Research Article

Genetic characterization of papaya plants (Carica papaya L.) derived from the first backcross generation

Abstract

The limited number of papaya varieties available reflects the narrow genetic base of this species. The use of backcrossing as a breeding strategy can promote increases in variability, besides allowing targeted improvements. Procedures that combine the use of molecular markers and backcrossing permit a reduction of the time required for introgression of genes of interest and appropriate recovery of the recurrent genome. We used microsatellite markers to characterize the effect of first-generation backcrosses of three papaya progeny, by monitoring the level of homozygosity and the parental genomic ratio. The homozygosity level in the population ranged from 74 to 94%, with a mean of 85% for the three progenies (52-08, 52-29 and 52-34). The high level of inbreeding found among these genotypes increases the expectation of finding more than 95% fixed loci in the next generation of self-fertilization of superior genotypes. The mean proportion of the recurrent parent genome found in first-generation backcross progeny was 50.1%; 52-34 had a larger genomic region in common with the recurrent genitor and the lowest level of homozygosity. The progeny 52-08 was genetically closest to the donor genitor, and it also had the highest level of homozygosity. We found that linking conventional procedures and molecular markers contributed to an increase in the efficiency of the breeding program.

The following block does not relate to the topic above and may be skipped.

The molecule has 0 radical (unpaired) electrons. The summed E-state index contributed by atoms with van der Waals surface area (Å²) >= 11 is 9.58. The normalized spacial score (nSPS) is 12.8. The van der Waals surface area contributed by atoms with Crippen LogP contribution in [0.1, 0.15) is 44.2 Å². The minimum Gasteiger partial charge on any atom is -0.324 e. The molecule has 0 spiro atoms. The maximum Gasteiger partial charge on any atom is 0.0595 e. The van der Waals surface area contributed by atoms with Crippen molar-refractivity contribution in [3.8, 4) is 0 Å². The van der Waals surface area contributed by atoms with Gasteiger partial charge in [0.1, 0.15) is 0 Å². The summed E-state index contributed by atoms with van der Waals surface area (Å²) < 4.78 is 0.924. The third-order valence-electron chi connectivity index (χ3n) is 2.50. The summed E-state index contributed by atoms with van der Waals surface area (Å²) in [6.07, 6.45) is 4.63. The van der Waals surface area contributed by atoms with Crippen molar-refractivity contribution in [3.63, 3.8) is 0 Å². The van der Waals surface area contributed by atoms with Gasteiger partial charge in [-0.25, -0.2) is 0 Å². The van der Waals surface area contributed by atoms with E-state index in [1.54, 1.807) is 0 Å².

The limited number of papaya varieties available reflects the narrow genetic base of this species. The use of backcrossing as a breeding strategy can promote increases in variability, besides allowing targeted improvements. Procedures that combine the use of molecular markers and backcrossing permit a reduction of the time required for introgression of genes of interest and appropriate recovery of the recurrent genome. We used microsatellite markers to characterize the effect of first-generation backcrosses of three papaya progeny, by monitoring the level of homozygosity and the parental genomic ratio. The homozygosity level in the population ranged from 74 to 94%, with a mean of 85% for the three progenies (52-08, 52-29 and 52-34). The high level of inbreeding found among these genotypes increases the expectation of finding more than 95% fixed loci in the next generation of self-fertilization of superior genotypes. The mean proportion of the recurrent parent genome found in first-generation backcross progeny was 50.1%; 52-34 had a larger genomic region in common with the recurrent genitor and the lowest level of homozygosity. The progeny 52-08 was genetically closest to the donor genitor, and it also had the highest level of homozygosity. We found that linking conventional procedures and molecular markers contributed to an increase in the efficiency of the breeding program.